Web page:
It’s time to demystify the seeding and pool assignment process. We’ll explain how it’s done, why it’s done, and what everyone can and should expect from the process. You will also learn how to manually make correct pool assignments if you ever need to run a competition in your club and have no access to tournament software!

Using Small Tactical Breaks to Break Your Opponent’s Flow

Using Small Tactical Breaks to Break Your Opponent’s Flow

Fencers build up an impressive toolkit through experience and constant learning. There’s a cache of potential proactive and reactive movements that we have stored in our mental files that we pull out to try to beat our opponent. What happens when you’ve used up all of those files? What happens when you get caught off guard and don’t know how to respond to your opponent effectively at all? What happens when you just run out of ideas?

Fencing matches go so quickly. Did you know that it’ll take the average person around six minutes to read this article? That’s as long as two periods in a fencing match. It’s so quick that it can feel like it evaporates right beneath you. Sometimes it goes so quickly that you get swept up in the wave of your opponent. Luckily, there are ways you can pull yourself up and take a breath of air.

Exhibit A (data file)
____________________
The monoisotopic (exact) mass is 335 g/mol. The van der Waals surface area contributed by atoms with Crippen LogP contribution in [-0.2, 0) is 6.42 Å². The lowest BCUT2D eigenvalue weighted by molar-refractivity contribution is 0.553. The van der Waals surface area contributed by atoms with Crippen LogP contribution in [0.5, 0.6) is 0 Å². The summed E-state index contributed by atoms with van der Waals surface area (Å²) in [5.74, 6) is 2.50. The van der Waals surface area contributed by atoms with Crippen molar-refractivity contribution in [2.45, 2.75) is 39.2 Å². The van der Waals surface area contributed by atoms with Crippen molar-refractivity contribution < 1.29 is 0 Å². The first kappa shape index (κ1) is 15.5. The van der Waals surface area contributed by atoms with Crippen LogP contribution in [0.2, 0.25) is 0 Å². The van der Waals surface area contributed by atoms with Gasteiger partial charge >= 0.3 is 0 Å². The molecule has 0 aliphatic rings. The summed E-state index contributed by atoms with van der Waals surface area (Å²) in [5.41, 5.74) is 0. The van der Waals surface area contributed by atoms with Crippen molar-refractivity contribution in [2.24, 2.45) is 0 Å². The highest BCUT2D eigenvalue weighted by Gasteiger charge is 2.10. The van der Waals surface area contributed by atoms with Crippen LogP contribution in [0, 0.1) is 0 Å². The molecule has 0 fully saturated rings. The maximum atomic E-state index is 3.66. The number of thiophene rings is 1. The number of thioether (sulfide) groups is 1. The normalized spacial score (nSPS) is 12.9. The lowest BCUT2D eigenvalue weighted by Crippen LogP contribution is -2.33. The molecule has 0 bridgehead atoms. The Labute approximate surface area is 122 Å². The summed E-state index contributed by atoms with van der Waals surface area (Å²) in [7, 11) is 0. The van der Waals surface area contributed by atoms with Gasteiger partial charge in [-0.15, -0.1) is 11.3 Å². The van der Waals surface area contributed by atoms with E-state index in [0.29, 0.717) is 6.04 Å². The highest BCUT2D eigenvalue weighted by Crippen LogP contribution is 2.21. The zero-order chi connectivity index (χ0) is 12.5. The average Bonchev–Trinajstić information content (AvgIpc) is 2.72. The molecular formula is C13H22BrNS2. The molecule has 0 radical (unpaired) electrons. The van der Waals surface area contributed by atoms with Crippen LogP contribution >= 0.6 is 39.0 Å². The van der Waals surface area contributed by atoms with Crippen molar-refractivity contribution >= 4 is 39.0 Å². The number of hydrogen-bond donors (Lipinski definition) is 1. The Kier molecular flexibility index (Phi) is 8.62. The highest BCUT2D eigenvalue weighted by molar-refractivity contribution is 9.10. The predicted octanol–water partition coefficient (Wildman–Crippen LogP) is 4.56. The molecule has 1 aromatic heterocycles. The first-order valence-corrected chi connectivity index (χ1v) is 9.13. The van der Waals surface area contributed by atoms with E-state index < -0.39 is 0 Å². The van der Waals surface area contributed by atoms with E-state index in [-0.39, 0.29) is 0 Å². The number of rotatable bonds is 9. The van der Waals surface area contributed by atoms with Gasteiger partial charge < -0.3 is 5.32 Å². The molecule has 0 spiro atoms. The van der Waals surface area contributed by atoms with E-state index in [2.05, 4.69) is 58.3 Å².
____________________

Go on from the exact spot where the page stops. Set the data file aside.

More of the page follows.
When your opponent is a mind reader

We’ve all had these matches. The person on the other side of the strip seems to be a mind reader. Every time you attempt to take a step, she seems to always know and takes one step to counter you just a moment before you can make headway. 

It’s like she’s inside your head. 

Obviously, she’s not actually inside your head. It just seems that way. All that’s really going on is that your action isn’t quite as good as you want it to be, that your distance isn’t quite right, or that you aren’t executing the movements in quite the right way. There could be a thousand reasons that this plays out this way. None of them have to do with psychic powers. 

The result is the same as if she did have psychic powers, though. Your opponent is effectively stopping you before you can score, and once you get into that rhythm of fencing, it’s difficult to get out of it.